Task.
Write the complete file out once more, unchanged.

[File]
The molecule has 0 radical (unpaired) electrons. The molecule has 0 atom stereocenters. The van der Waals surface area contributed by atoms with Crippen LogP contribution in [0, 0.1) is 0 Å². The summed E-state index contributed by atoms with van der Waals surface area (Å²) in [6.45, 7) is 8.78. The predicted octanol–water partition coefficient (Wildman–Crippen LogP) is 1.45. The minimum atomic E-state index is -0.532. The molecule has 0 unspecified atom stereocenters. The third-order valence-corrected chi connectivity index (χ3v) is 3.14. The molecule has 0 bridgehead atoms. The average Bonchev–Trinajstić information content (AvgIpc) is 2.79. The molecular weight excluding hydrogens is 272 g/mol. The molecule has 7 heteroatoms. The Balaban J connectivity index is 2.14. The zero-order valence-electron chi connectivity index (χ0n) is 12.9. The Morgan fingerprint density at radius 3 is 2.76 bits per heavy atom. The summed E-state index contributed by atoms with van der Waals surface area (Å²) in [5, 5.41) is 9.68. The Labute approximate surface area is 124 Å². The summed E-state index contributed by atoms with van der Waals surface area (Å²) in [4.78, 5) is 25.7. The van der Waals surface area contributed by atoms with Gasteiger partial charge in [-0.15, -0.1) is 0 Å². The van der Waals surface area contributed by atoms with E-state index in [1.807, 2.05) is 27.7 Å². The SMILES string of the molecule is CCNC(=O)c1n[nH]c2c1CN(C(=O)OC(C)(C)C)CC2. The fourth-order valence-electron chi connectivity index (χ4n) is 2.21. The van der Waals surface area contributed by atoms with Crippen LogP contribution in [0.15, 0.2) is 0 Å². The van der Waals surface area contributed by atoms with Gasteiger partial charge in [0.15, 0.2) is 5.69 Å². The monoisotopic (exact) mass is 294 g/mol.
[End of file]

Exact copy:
The molecule has 0 radical (unpaired) electrons. The molecule has 0 atom stereocenters. The van der Waals surface area contributed by atoms with Crippen LogP contribution in [0, 0.1) is 0 Å². The summed E-state index contributed by atoms with van der Waals surface area (Å²) in [6.45, 7) is 8.78. The predicted octanol–water partition coefficient (Wildman–Crippen LogP) is 1.45. The minimum atomic E-state index is -0.532. The molecule has 0 unspecified atom stereocenters. The third-order valence-corrected chi connectivity index (χ3v) is 3.14. The molecule has 0 bridgehead atoms. The average Bonchev–Trinajstić information content (AvgIpc) is 2.79. The molecular weight excluding hydrogens is 272 g/mol. The molecule has 7 heteroatoms. The Balaban J connectivity index is 2.14. The zero-order valence-electron chi connectivity index (χ0n) is 12.9. The Morgan fingerprint density at radius 3 is 2.76 bits per heavy atom. The summed E-state index contributed by atoms with van der Waals surface area (Å²) in [5, 5.41) is 9.68. The Labute approximate surface area is 124 Å². The summed E-state index contributed by atoms with van der Waals surface area (Å²) in [4.78, 5) is 25.7. The van der Waals surface area contributed by atoms with Gasteiger partial charge in [-0.15, -0.1) is 0 Å². The van der Waals surface area contributed by atoms with E-state index in [1.807, 2.05) is 27.7 Å². The SMILES string of the molecule is CCNC(=O)c1n[nH]c2c1CN(C(=O)OC(C)(C)C)CC2. The fourth-order valence-electron chi connectivity index (χ4n) is 2.21. The van der Waals surface area contributed by atoms with Crippen LogP contribution in [0.15, 0.2) is 0 Å². The van der Waals surface area contributed by atoms with Gasteiger partial charge in [0.15, 0.2) is 5.69 Å². The monoisotopic (exact) mass is 294 g/mol.